Excerpt from Stephen Deas' THE ADAMANTINE PALACE


Amazon just started shipping this novel, so the excerpt couldn't come at a more opportune time!

Here's the blurb for Stephen Deas' The Adamantine Palace (Canada, USA, Europe):

The Adamantine Palace lies at the centre of an empire that grew out of ashes. Once dragons ruled the world and man was little more than prey. Then a way of subduing the dragons alchemicly was discovered and now the dragons are bred to be little more than mounts for knights and highly valued tokens in the diplomatic power-players that underpin the rule of the competing aristocratic houses. The Empire has grown fat. And now one man wants it for himself. A man prepared to poison the king just as he has poisoned his own father. A man prepared to murder his lover and bed her daughter. A man fit to be king? But uknown to him there are flames on the way. A single dragon has gone missing. And even one dragon on the loose, unsubdued, returned to its full intelligence, its full fury, could spell disaster for the Empire. But because of the actions of one unscrupulous mercenary the rivals for the throne could soon be facing hundreds of dragons . . . Stephen Deas has written a fast moving and action-fuelled fantasy laced with irony, a razor sharp way with characters, dialogue to die for and dragons to die by.

Enjoy!
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Prologue – Jehal

Prince Jehal felt the dragon take to the air. Curled up inside a saddlebag, he couldn’t see a thing. But that didn’t matter. He could see it in his mind, exactly and precisely. He felt every stride as the dragon accelerated. He knew exactly when the dragon would make one last bound and unfurl its wings. He felt himself grow heavier as the dragon rose up into the air.

The bag smelled slightly of rotten meat. Jehal wriggled and stretched as best he could, trying to make himself more comfortable in the tiny space. He forced himself to breathe slowly, suppressing the edge of panic that threatened to blossom inside him. Small spaces had never agreed with him, and the smell made him uneasy. It made him wonder what the bag had been used for before. Carrying dragon snacks was the obvious answer.

Is that me? Am I the snack of the day today?

The absurdity of the thought calmed him. Queen Aliphera was as shrewd as anyone, but she was also besotted. Jehal had come to know what that looked like, even in a dragon-queen.

The dragon stopped climbing and began to glide. Officially, Jehal was indisposed. A great deal of effort had gone into his illness, every bit of it spent so that he and Queen Aliphera could be alone and unobserved. All he had to do now was stay hidden until the queen found an excuse to fly away from her riders, her dragon-knights. Months of work and then days of waiting for exactly the right weather, all for half an hour of absolute privacy.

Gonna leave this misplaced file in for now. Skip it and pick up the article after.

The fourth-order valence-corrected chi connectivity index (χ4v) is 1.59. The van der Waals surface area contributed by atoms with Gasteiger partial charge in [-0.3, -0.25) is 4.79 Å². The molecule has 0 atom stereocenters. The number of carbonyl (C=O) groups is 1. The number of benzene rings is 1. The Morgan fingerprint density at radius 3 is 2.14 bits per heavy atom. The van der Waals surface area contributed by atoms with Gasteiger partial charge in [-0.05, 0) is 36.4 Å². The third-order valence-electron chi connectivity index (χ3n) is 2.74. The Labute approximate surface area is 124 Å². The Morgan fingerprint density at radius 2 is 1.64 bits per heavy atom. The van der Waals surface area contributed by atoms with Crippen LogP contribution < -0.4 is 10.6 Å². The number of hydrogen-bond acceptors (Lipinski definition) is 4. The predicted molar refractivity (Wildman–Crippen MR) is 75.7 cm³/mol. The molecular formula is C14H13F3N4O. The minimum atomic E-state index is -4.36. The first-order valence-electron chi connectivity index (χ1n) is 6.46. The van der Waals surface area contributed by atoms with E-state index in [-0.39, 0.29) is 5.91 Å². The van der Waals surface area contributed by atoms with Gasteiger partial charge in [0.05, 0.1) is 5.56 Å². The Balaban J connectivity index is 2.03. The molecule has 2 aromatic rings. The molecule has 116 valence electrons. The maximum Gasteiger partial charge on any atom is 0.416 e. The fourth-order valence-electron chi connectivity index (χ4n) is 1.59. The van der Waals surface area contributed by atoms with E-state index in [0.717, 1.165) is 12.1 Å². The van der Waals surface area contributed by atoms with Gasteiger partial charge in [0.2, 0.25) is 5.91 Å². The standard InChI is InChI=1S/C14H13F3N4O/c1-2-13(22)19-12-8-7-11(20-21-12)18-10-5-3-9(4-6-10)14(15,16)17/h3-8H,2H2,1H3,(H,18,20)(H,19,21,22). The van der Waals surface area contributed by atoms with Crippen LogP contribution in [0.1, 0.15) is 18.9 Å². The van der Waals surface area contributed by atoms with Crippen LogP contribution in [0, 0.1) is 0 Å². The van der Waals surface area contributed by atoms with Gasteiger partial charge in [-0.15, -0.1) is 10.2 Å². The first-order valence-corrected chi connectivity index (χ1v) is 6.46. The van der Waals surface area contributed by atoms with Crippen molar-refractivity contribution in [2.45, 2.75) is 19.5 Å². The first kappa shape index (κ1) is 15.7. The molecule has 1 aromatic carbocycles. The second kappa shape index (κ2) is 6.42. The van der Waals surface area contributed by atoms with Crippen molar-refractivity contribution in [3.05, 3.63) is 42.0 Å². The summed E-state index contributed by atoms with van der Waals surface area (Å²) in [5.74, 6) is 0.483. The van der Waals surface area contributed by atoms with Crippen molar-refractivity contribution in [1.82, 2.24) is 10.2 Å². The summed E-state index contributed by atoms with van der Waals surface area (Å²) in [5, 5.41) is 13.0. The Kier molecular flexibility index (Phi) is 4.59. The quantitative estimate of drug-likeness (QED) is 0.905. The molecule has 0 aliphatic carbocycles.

He clenched his fists. One of his feet had cramped. He wriggled his toes. When that didn’t work, he tried to rearrange himself so his feet were underneath the rest of him. That didn’t work either, but by the time he gave up trying, the cramp had gone away anyway. Eventually, he fell asleep.

* * *

He woke up to see grey sky pouring in above him. Every muscle in his legs was shouting at him, demanding to be stretched. He yawned, stood up and grinned at what he saw. They were high
in the sky, skimming the base of the clouds. Aliphera liked to do that.

Jehal looked around, scanning the horizon, but there were no other dragons in sight. Finally, he looked at Aliphera. She was still half strapped into her saddle, but she was looking back at
him, grinning. Her eyes were very wide. They’d flirted with each other for months, in little ways, little stinging touches where no one else would see.

Jehal grinned back. Anticipation, that was the key. And now she had him alone at last.

‘You look a little dishevelled, Prince Jehal.’

Carefully, Jehal hauled himself out of his saddlebag. He crawled the few feet towards her, mindful of the thousand or so feet of empty space between him and the ground. It would be stupid to get this far only to plunge to his death.

‘I want you, here and now.’

She laughed, but he saw a flash of excitement in her face. ‘You’re being silly. We’d fall.’

‘I don’t care.’ He didn’t let her answer, but covered her mouth with his own. One hand went to the soft skin of her neck. He let it slide down, only an inch or two, and then stopped.

‘Loosen that harness,’ he said. ‘I want to ride with you. Let me hold you while you find a place to land.’

‘Yes.’ They fumbled together at the clasps and straps that held her fast. Now and then they let their fingers stray.

Finally, the last restraint fell away. Jehal lifted her up, just enough so he could slide into the saddle behind her. He let his hands run slowly down her body and felt her shudder.

‘I can’t tell you just how long I’ve been waiting for this,’ she breathed.

With a sudden jerk, he rammed his head into the small of her back. She staggered and gasped as he rose and drove forward, punching her as she tried to turn. Once, twice, knocking her forward. Her arms flailed and then she was gone, off into the sky. Jehal sat back down and pressed himself into the saddle, gripping the dragon with his legs while he strapped himself in. A part of him couldn’t believe it had been so easy.

The dragon tucked in its wings and dived after her, but that was simply what any hunting dragon was trained to do. It couldn’t catch her. All it could do was land somewhere close by and then stay there, howling, pleading for help. Not that anyone could survive a fall like that.

He clung on and peered over the dragon’s shoulder, listening to Queen Aliphera’s screams, watching until the ground reached out and swallowed her whole.

‘That’s exactly what your daughter said,’ he hissed.

Hatchling Gold

When a dragon-rider wishes a new dragon for his eyrie, he will write to one of the dragon-kings or -queens, petitioning them for their favours. If the rider is wise, the letter will come with a gift. It is understood that the more generous the gift, the more likely the rider will receive a favourable response. This gift is the first of many payments and is made long before a suitable dragon is even born. This gift is called the Hatchling Gold.